More states have finally taken up a cause we have recommended for years — applying sales tax to online purchases.
In preparation for next year’s legislative session, Maine should be laying the groundwork now to join that cause.
Colorado, North Carolina and other states — all hard-hit by the recession of 2008-09 — have passed laws attempting to collect the online sales tax to which they are legally entitled.
That’s right, legally entitled.
While some shoppers dutifully record, report and pay sales tax on their online purchases, no one knows how many others either don’t know of the requirement or simply choose not to pay.
Other shoppers, meanwhile, may think a 1992 U.S. Supreme Court ruling relieved them of that obligation.
Not so. In fact, the court ruled that states could not force retailers to collect taxes unless those retailers have a physical presence in the state.
Residents still owe it, the courts said. States just can’t force retailers to collect it.
“The court’s reasoning was simple,” according to Stateline.org, a Web site devoted to state government. “There are just too many states, counties and cities using too many different tax rates and rules to expect retailers to keep track of it all.”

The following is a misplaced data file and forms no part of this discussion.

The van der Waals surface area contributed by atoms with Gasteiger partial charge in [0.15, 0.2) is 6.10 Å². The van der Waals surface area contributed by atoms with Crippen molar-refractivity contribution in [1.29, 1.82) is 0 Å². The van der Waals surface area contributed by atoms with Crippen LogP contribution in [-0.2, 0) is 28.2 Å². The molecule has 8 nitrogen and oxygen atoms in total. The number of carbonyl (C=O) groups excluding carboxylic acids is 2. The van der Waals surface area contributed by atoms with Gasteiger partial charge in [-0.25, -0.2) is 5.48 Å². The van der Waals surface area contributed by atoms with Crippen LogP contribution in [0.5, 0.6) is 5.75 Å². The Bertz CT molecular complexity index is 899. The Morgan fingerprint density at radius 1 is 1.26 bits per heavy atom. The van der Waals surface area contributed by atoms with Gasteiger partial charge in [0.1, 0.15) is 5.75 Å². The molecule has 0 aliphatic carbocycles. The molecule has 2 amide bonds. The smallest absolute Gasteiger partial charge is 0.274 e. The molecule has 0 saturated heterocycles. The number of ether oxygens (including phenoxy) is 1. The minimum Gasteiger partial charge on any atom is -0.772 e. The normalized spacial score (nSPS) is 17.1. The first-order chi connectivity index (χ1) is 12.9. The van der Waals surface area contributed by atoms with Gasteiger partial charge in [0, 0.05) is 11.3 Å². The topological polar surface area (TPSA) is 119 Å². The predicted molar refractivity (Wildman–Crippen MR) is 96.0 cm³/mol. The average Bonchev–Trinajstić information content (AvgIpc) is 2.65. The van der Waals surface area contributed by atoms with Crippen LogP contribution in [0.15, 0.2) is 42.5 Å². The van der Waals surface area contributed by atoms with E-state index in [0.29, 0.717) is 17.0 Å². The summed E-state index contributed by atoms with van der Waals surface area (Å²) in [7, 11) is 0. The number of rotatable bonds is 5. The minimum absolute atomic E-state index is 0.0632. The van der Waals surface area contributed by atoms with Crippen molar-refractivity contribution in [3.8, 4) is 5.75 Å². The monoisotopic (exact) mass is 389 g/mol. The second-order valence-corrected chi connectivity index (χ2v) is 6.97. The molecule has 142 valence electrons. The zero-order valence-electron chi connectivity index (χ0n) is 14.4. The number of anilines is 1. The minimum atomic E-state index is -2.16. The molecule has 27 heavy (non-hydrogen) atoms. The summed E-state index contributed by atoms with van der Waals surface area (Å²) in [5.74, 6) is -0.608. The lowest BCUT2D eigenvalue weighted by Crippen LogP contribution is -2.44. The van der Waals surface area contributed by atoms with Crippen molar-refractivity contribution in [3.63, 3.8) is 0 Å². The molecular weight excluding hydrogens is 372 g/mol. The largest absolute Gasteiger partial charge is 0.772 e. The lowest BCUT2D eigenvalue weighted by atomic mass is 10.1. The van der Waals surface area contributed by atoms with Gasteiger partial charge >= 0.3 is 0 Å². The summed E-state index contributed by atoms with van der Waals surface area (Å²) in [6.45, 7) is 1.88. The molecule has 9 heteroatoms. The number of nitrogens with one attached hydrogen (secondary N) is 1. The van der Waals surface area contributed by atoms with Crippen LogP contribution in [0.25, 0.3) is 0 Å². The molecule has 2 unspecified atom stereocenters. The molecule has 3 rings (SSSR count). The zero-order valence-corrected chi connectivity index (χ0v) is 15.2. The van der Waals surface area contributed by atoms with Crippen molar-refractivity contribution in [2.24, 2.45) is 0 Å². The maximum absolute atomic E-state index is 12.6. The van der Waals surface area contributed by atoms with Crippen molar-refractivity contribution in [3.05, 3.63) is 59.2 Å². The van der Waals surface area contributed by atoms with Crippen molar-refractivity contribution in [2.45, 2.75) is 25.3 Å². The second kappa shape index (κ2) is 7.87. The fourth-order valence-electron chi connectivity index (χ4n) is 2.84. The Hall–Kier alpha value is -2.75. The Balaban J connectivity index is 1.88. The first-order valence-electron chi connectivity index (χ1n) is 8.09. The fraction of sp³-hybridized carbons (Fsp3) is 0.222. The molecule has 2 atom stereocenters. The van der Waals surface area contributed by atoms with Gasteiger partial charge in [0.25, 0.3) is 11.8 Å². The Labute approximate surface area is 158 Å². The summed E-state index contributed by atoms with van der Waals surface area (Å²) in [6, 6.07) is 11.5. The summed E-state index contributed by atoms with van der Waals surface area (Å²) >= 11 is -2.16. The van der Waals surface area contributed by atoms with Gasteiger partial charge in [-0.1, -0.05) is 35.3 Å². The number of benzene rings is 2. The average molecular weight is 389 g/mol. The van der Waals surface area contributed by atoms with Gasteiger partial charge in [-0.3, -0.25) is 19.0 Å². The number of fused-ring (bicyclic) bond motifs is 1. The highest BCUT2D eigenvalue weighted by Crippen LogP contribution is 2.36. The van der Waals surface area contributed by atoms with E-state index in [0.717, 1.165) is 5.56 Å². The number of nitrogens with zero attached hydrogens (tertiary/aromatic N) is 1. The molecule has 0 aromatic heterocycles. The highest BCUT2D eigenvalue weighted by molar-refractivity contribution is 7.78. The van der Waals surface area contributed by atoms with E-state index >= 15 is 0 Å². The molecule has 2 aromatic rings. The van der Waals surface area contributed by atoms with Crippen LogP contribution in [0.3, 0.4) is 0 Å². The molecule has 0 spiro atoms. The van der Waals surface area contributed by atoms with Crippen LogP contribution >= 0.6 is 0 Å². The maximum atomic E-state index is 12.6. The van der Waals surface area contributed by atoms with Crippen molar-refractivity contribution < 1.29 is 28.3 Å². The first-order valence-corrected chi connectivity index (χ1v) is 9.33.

That may have presented a challenge in 1992. But, today, when retailers can track and collect the shopping preferences and demographics of millions of Americans, correlating addresses and sales tax rates for customers should be a breeze.
In reality, retailers like Amazon just don’t want to give up the competitive advantage they now enjoy over local retailers.
Which makes this an issue of fairness. It is simply wrong to penalize the person who owns and operates a local shop, who hires local workers and pays local taxes, to give a tax break to some warehouse operation in a different state.
So far, the states trying to apply what’s becoming known as the “Amazon tax” have adopted one of several strategies, according to Stateline.org.
The North Carolina revenue department has asked Amazon to turn over the names, addresses and purchase records of its customers so it can be sure they are paying sales tax.
Colorado, meanwhile, passed a law requiring “e-tailers” to notify customers annually of their purchase totals and remind them of their tax obligation.
New York, on the other hand, has argued that Amazon has a physical presence in the state because of its “affiliates” program, in which Amazon pays people across the U.S. to sell its goods on their sites.
Stateline.org estimates 15 other states are weighing laws of their own.
With more retail sales shifting to the Web, this problem is rapidly becoming too big for states — including Maine — to ignore.
And Maine’s budget problems are not going away. The 2011 Legislature is very likely to again face a multi-million structural deficit, meaning more cuts for local governments and schools.
Before they are forced to make cuts, state officials have a responsibility to seek revenue that is already owed to the state.
That means going after online sales-tax revenue now.